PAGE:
According to content protection and data insights MUSO, global piracy rose by 1.6 per cent over the course of 2017, identifying 300.2 billion visits to piracy websites across music, TV and film, publishing, and software.
More than a third of these visits were to piracy sites hosting television content (106.9 billion); more than music (73.9 billion) and film (53.2 billion) sites. The US topped the list as the country making the most visits to piracy sites (27.9 billion), followed by:
2) Russian Federation (20.6 billion)
3) India (17 billion)
4) Brazil (12.7 billion) visits
5) Turkey (11.9 billion)
6) Japan (10.6 billion)
7) France (10.5 billion)
8) Indonesia (10.4 billion)
9) Germany (10.2 billion)
10) UK (9 billion)
“There is a belief that the rise in popularity of on-demand services – such as Netflix and Spotify – have solved piracy, but that theory simply doesn’t stack up. Our data suggests that piracy is more popular than ever,” said Andy Chatterley, co-founder and CEO, MUSO. “With the data showing us that 53 per cent of all piracy happens on unlicensed streaming platforms, it has become clear that streaming is the most popular way for consumers to access content, whether it be via legitimate channels, or illegitimate ones.”
“The piracy audience is huge and yet for the most part, it’s an opportunity that’s completely ignored. It’s important that the content industries embrace the trends emerging from this data, not only in strategic content protection, but also in understanding the profile of the piracy ‘consumer’ for better business insight and monetising these audiences.”
TV piracy trends
The data has revealed that visits to piracy sites for television content were up 3.4 per cent globally from 2016. With the recent proliferation of Video on Demand (VoD) subscription services, such as Netflix, many would have expected demand for illegitimate content to have significantly dropped, but this is not the case. The vast majority of visits were made via web-streaming sites (96.1 per cent), with access via mobile devices (51.92 per cent) rising up the ranks to become the most popular way of consuming illegitimate content – surpassing desktop for the first time. Towards the end of 2017, torrent-based television piracy had a resurgence, however it was still only responsible for five per cent of all TV piracy.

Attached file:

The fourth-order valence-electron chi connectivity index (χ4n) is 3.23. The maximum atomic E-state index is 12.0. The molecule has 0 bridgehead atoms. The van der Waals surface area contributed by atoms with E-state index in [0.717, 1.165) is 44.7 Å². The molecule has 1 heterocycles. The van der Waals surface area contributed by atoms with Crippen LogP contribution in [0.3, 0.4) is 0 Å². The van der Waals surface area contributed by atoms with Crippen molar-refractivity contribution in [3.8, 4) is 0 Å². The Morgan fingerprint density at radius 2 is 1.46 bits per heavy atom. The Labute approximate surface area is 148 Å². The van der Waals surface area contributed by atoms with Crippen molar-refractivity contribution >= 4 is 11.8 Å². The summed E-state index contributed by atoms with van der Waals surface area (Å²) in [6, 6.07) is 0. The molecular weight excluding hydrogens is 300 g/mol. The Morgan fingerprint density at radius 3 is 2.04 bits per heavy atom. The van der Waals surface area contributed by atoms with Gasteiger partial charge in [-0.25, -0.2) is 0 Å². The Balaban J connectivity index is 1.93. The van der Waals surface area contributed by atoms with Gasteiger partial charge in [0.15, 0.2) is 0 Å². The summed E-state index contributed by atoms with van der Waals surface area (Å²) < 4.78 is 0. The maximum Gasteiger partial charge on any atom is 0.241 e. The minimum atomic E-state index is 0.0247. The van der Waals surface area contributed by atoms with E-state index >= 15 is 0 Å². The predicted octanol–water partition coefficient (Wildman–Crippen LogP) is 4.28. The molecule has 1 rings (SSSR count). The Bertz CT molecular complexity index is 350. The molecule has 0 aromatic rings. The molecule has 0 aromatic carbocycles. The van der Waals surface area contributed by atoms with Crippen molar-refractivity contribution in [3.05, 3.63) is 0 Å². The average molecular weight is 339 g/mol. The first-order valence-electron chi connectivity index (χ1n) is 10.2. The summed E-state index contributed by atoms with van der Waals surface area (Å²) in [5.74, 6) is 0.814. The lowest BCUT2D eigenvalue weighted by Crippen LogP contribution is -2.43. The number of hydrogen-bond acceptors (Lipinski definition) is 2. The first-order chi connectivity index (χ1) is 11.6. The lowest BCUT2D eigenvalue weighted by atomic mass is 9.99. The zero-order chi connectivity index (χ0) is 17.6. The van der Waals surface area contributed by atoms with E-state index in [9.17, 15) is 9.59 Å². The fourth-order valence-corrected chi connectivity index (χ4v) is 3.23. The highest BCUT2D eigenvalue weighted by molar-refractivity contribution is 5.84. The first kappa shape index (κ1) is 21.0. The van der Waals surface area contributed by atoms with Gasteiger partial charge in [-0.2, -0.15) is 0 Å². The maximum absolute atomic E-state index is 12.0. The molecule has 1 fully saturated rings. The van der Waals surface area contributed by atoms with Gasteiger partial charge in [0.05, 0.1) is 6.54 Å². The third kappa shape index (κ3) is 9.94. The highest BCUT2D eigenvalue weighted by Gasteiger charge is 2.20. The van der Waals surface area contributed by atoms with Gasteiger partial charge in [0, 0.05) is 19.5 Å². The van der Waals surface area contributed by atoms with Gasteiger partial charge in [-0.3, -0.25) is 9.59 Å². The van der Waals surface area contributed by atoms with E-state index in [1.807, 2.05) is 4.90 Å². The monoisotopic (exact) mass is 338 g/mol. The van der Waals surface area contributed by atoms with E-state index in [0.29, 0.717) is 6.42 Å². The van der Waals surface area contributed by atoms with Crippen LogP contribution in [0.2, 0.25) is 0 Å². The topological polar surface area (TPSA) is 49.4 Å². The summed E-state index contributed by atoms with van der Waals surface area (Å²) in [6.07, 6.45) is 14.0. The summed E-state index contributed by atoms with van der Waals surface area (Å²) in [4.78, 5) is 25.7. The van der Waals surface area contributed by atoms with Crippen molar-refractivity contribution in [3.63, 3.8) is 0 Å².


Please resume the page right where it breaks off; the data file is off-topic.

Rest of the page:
Film piracy trends
Contrastingly, the use of piracy sites to access films decreased by 2.3 per cent in 2017. Again, users predominantly relied on web-streaming sites to access content, with 32.4 billion visits being streamed from the web, compared to 10.3 billion visits made via public torrent sites and 10.1 billion visits to web download sites. Despite a decrease in overall visits to film piracy sites, access from mobile devices increased considerably, with mobile overtaking desktop by the end of the year – although throughout the year as a whole, desktop just took the edge with 50.09 per cent of all film piracy accessed from these devices. Given the steadily increasing use of mobile for piracy over the past few years, mobile is expected to continue growing and heavily surpass desktop for both film and TV piracy in 2018.
Surprisingly, torrent-based film piracy also increased globally towards the end of 2017. This could be as a result of users becoming frustrated with their regular web-streaming sites being blocked or shutdown, and therefore choosing to return to trusted and more traditional methods of piracy. Piracy by torrenting in film was more frequent than it was in TV in 2017, but still only made up around 20 per cent of all film piracy.
Music piracy trends
Access to piracy websites for music dramatically surged in 2017, increasing to 73.9 billion visits: a 14.7 per cent increase from 2016. Interestingly, music stream-ripper piracy decreased in the second half of the year, down by 33.86 per cent from the first half. This is most likely a result of the leading global stream-ripper site, youtube-mp3.org, being shut down in September, closely followed by several other popular stream-ripping sites later in the year. Stream ripping was the third most popular method of accessing pirated music content, being responsible for 15.7 billion visits throughout the year, beaten by the popularity of web-streaming sites (30.5 billion visits) and web download sites (21.2 billion visits).
Mobile heavily outweighs desktop when it comes to the devices used for accessing pirated music. A sizable 87.13 per cent of visits are through mobile devices, compared to just 12.87 per cent from desktops.